NEW YORK -- A lot of people are happy to see same-sex marriage legal in New York: lawyers, marriage counselors, insurance agents.
The effect of New York becoming the sixth state to allow gay marriage is expected to ripple beyond the couples tying the knot to the professionals who offer marriage-related services, with some saying it could bring in a significant new stream of people looking to use what they offer.
"I've been practicing since 1988 ... I've never seen the kind of an influx of potential new clients like this," said Lois Liberman, a matrimonial lawyer in New York City.
Census figures put the number of same-sex couples in New York at more than 65,000. Hundreds of couples got married starting Sunday, in ceremonies all over the state.
A May 2011 report by the Independent Democratic Conference on the economic impact of recognizing marriage between same-sex partners in New York state would create $311 million in increased revenue and economic activity during the next three years.
Married same-sex couples would also be less likely to need or be eligible for assistance since their combined incomes and assets would exceed program thresholds. Therefore, the state could expect a savings of more than $80 million in Supplemental Security Income and other assistance programs.
While the legalization of same-sex marriage was the end point of a yearslong struggle, just being able to get a marriage license is only the beginning, said Susan Heitler, a clinical psychologist in Denver who works on marriage education.
"It's not as simple as starting Sunday, you can go to City Hall and live happily ever after," she said. "Marriage is both an emotional partnership and a business partnership."
That creates opportunities for professionals like marriage counselors and lawyers, she said.
Chris Mongeau gets that. Among the details he has to take care of before his October wedding to Stuart Vincent, his partner of three years, is taking care of legal documents like wills and health care proxies.
"It's not just a simple matter of getting a license and going through a ceremony. It's building a life," the 52-year-old psychologist said.
Dr. Mikki Meyer, a therapist with offices in New York City and Ulster County, said therapists and counselors could see an uptick in business as couples newly eligible for marriage seek out premarital counseling. She said there could also be those who need help coming to grips with family relationships and other issues that may not have come up before a wedding was legally possible -- such as relatives who may have accepted a gay couple living together but now balk at the idea of a legal ceremony, for example.
"Just because it's legal doesn't mean everybody is going to accept it," she said. "People will want to know, 'How can I best handle this?'"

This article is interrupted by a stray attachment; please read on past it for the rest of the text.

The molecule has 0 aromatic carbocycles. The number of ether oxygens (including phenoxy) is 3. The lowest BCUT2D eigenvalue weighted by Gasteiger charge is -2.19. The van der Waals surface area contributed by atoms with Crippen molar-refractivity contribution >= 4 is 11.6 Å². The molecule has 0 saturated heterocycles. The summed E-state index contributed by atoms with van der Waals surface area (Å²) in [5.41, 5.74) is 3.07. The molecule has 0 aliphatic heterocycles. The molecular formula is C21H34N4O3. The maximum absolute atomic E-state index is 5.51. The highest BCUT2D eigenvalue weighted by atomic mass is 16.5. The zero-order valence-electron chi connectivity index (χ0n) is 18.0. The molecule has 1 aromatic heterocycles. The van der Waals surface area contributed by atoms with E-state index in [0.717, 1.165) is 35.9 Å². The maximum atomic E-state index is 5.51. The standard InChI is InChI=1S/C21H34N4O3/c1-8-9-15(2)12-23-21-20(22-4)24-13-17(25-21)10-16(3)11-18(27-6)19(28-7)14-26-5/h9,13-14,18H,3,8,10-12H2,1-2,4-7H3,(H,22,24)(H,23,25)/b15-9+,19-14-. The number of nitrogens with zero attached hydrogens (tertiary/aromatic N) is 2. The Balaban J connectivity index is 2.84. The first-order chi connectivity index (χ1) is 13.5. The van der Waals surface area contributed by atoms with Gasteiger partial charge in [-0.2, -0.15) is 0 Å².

Gay couples could also have other legal and financial issues to consider as they plan to change their marital status, Liberman said. Same-sex spouses could be added to insurance policies. Pre-nuptial agreements could be necessary -- if a couple has been together for some time and built up assets together, there could be questions about what would be considered marital property. Someone who never worried about inherited money might feel differently if it becomes something that would be divided up if the relationship fell apart.
"Just as you have gold diggers who are out there in the heterosexual world, you have gold diggers in the homosexual world," she said.
Even couples who have amassed legal documents to cover themselves might want to revisit them in the wake of going from unmarried partner to legal spouse.
Carole Goldstein, a research librarian in Queens, thinks she might do just that. She and her partner, Jacqueline Shore, have been together more than 25 years and have drawn up all kinds of legal documents over that time. Some, like her will, haven't been updated in a decade, something she may want to address with the help of a lawyer.
"I'm not the kind of person to try to do stuff on my own. I would be consulting somebody," the 57-year-old said.
The women want to get married this year, and Goldstein has recently started thinking beyond the emotional aspect of having the right to get married to the practical aspect of it.
"It's a chance to have legal rights, but those rights are complicated. There's lot of paper so I want to be having my I's dotted and my T's crossed," she said.
And while same-sex marriage is legal in New York and a handful of other places, federal law doesn't recognize it. That has an impact on how couples would file state and federal tax returns, said Linda Lea Viken, president of the American Academy of Matrimonial Lawyers. Couples might need the services of financial planners and accountants.
She said the ripple effect could also affect lawyers in other states. Couples could come from those other states to tie the knot here, but would have to determine whether their particular states would recognize their unions, which could require consultation with lawyers in the places they're from.
"Every state is going to be different as to how and to what degree they recognize what another state does," she said.
Mongeau said reality made it important to have documents drawn up that spelled out things such as him and Vincent being responsible for making health care decisions for each other if circumstances required it, and not assuming that simply having a marriage certificate would be enough.
"We're married in New York," he said. "We cross state lines, our marriage ceases to exist."
And ultimately, just as among heterosexual marriages, some same-sex marriages won't work out, even between partners who have been together for years, Liberman said.
"Sadly, there are many people who live together, then they get married, then they get divorced in the first year," she said. That will create a need for attorneys as well.
"People are people. They're going to be divorced, too," she said.